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This report seeks to provide a better understanding of the economic framework of smallholder agriculture in Kenya, particularly in relation to tree growing management and practices. Although much of the report focuses on tree-growing activities in the Murang'a District, a high potential agricultural zone in the Central Province of Kenya, many of the observations and conclusions are relevant to other parts of the country.
Both casual observation and land use inventories provide strong evidence that trees have an important role as one of many smallholder land use options in many high potential agricultural zones in Kenya. In some cases, farmers grow trees to meet the demand for construction poles, charcoal and fuelwood and in response to other market forces. Trees are also cultivated to demarcate boundaries or to shade other crops such as tea or coffee.
Still, there remains the question of why farmers maintain trees on land that could be used for the cultivation of other crops which could potentially generate a substantially higher income. Central to this discussion of tree planting in Kenya is the interlinkage of issues such as land tenure, capital accumulation and labour use. Several of the most common tree cultivation and management practices are the long-term outcome of these closely related issues. Others have been adopted either as a result of relatively recent interventions or are due to the evolution of traditional tree management practices.
Chapter 1 explores the current state of knowledge about the extent of tree growing in high potential areas of Kenya. Chapter 2 examines how rural capital and labour constraints may account for the widespread adoption of different tree growing practices.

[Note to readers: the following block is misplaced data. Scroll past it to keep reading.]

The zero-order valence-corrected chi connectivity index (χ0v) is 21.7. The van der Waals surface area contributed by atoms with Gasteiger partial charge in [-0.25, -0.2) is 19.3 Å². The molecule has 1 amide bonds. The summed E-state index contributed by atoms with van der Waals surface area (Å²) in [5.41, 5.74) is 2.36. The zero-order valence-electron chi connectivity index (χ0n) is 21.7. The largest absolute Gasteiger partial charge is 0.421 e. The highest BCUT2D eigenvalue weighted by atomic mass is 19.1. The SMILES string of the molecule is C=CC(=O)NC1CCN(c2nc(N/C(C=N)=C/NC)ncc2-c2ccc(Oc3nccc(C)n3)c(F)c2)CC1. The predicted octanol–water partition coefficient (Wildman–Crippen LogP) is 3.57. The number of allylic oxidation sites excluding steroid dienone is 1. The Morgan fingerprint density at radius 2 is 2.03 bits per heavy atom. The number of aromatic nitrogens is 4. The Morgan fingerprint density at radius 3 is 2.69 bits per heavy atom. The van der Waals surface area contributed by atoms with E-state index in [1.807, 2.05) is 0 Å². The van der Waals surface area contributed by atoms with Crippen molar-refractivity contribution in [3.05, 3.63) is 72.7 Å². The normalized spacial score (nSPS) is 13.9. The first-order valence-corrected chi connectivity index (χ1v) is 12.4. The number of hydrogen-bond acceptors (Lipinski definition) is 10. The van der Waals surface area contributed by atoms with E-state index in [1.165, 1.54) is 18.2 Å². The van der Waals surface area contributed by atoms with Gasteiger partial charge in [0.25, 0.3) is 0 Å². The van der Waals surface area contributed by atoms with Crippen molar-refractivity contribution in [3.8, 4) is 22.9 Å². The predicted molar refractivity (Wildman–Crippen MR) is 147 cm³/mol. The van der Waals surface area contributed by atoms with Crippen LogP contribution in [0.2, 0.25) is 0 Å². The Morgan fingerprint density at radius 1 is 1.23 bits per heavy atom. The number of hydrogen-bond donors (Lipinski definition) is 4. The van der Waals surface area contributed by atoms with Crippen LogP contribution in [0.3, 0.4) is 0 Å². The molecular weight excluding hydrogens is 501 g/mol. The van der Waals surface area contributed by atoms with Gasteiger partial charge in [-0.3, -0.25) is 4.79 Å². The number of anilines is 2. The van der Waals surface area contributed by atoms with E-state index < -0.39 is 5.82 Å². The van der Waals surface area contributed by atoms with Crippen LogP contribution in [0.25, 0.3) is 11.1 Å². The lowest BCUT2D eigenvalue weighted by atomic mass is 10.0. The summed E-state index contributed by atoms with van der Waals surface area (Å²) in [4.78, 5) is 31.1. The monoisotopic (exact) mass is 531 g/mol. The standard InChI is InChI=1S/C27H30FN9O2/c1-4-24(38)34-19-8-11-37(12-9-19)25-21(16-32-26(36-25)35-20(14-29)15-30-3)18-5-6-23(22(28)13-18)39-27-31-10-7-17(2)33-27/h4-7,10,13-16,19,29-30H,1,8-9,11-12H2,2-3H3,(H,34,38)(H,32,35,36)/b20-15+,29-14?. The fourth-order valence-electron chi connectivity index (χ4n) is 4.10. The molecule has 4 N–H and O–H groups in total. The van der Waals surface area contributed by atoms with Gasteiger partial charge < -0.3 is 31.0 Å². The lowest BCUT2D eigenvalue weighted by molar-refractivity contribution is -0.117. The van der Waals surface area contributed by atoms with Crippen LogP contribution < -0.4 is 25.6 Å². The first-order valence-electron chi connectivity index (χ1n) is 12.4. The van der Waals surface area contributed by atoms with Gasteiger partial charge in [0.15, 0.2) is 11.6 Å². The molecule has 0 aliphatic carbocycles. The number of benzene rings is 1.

In the pre-colonial economy, farm labour was a controlled by kinship ties and was a responsibility of the sub-clan. Many labour tasks and cropping patterns were also gender related. Major changes in farm labour use were brought about during the colonial area as the Colonial Administration fixed forest boundaries and as European settlement limited the land available for expansion.
During the same period, many Africans - mostly male - were forced to seek wage employment on large agricultural plantations or in urban areas in order to pay their taxes. With the emergence of this migrant and wage labour force, less labour was available to work on small rural holdings. Trees, such as black wattle, filled the niche created by rural labour shortages and provided an income during times of need.
Constraints on capital also provided an impetus for tree growing. Formal credit mechanisms for smallholders are a recent phenomenon dating from the 1960s. Even today, commercial lending to farmers remains at an all time low and there are few credit sources to support labour activities. Thus tree cultivation, which requires less labour and less capital investment than other types of crops, has emerged as an important income-producing land use option for the smallholder.
Chapters 3 and 4 explore the evolution of the traditional land tenure system in the Murang'a District and the resulting changes in the relationship between land tenure and tree tenure.